The superior luminosity performance of the LHC in its maiden run from 2010-13 led to the original pixel detector being exposed to very high radiation levels, thereby degrading its performance. The original pixel detector was therefore replaced with an ultralight pixel detector in 2017, as part of the Phase-1 upgrades. Several modifications were also made not only to handle the expected high radiation exposure and data rates, but also to improve the overall performance of the detector. For example, a layer of pixelated silicon sensors was added, and the innermost layer was brought closer to the collision point.
In total 672 pixel modules have been mounted on six support discs on each forward end of the detector. Each pixel module consists of 66,560 silicon pixels of size 100 x 150 µm2. The sensor uses n+-in-n technology to allow for high charge collection after the radiation expected in the LHC environment. The data from each module sensor are read out by 16 custom ASIC chip. They digitize the data, allowing for a readout speed of 160 Mbits per second. The buffers at the periphery of the chips to store pixel hit information are more than doubled with respect to the chips used in the previous detector. With these two major design changes, the data losses in the pixel detector are greatly reduced. All modules produced for the forward pixel detector were tested by a collaboration between Fermilab and other US institutions using environment-controlled test boxes at Fermilab’s Silicon Detector Center. Additional service electronics needed to assist in the readout were designed by Fermilab engineers and tested at Fermilab using a full readout system test stand built specifically for this upgrade.
Another significant contribution from Fermilab was the design and construction of the detector support. The lightweight carbon-fiber support structure was designed by engineers and machined by technicians at Fermilab’s Lab-3. The novel cooling system using on bi-phase CO2 was designed and tested using the cooling plant at the Silicon Center. Finally, the forward pixel detector was assembled and commissioned in one of the SiDet cleanrooms.
The CMS pixel detector was installed at CERN in spring 2017. It has successfully taking high-quality data since then.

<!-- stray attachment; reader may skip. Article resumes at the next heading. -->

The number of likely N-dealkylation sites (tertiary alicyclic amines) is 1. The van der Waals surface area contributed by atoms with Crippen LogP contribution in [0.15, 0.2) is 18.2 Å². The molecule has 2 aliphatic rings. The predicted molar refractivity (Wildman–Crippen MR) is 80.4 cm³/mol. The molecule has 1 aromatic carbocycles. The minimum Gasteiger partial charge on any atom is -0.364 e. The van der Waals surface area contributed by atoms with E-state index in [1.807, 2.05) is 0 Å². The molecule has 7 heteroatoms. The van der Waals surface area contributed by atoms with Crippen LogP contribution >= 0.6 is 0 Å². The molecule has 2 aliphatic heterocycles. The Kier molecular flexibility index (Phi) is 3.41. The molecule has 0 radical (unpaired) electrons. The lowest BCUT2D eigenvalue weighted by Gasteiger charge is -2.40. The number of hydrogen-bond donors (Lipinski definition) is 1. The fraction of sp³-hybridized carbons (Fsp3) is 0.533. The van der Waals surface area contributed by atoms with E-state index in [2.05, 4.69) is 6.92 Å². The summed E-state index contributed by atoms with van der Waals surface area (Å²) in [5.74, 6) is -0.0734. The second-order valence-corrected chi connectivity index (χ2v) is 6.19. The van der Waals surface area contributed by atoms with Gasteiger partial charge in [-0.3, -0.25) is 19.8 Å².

The energy of particles measured in CMS HCAL detector (in the form of scintillation light) has been diminishing over time owing to radiation damage from collisions. During 2014-19, CMS upgraded the photosensors and readout electronics of the HCAL with new silicon photomultipliers (SiPMs) and QIE11-based electronics with 5 Gbps optical links. This was the first large-scale installation of a SiPM-based detector at a particle collider. The HCAL includes almost 20,000 SiPMs each with an impressive 28% photon-detection efficiency, 8 ns pixel recovery time, and independent bias voltage control. The data readout is based on the Fermilab-designed QIE11 charge integrating ASIC. By using 16 pseudo-logarithmic ADC gain ranges, the QIE11 achieves a 17-bit dynamic range and 1% digitization precision with only 8 bits of readout. The QIE data is serialized and encoded with Igloo2 FPGAs and transmitted off the detector with 5 Gbps Versatile link optical transmitters.
The Fermilab group played a leading role in the upgrade: managing the entire project, developing the overall conceptual design, designing and producing the QIE11 ASIC and the primary readout board, as well as designing the SiPM bias and control electronics, which were produced by collaborators in India.
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The 2015 LHC run introduced an increased center-of-mass energy, from 8 TeV to 13 TeV, as well as higher amounts of pileup interactions. In order to ensure adequate selection performance of the CMS trigger, it was planned to partially upgrade the trigger in time for the 2015 run, with the full Phase-1 upgrade to follow in 2016.
The main feature of this partial upgrade (Stage-1) was the replacement of the existing global calorimeter trigger (GCT) with production electronics intended for the full 2016 trigger system (uTCA cards mounted with more powerful FPGAs).
The Stage-1 calorimeter trigger upgrade provided two key enhancements in proton-proton triggering over the existing system: pileup energy subtraction on an event-by-event basis for jet reconstruction, energy sums, electron-photon isolation and tau isolation; and improved selection of tau leptons. The Stage-1 upgrade was also crucial for triggering heavy ion collisions in 2015.
The upgrade team was a collaboration of US (Fermilab, UIC, Wisconsin, MIT, Rice) and UK (Imperial, Bristol, RAL) institutions. The Fermilab CMS group provided project management and algorithm firmware development for computing these new features in the new hardware. Our firmware engineers and postdocs implemented real-time pileup subtraction in the CMS trigger for the first time and helped with successful commissioning and operations for the 2015 LHC run.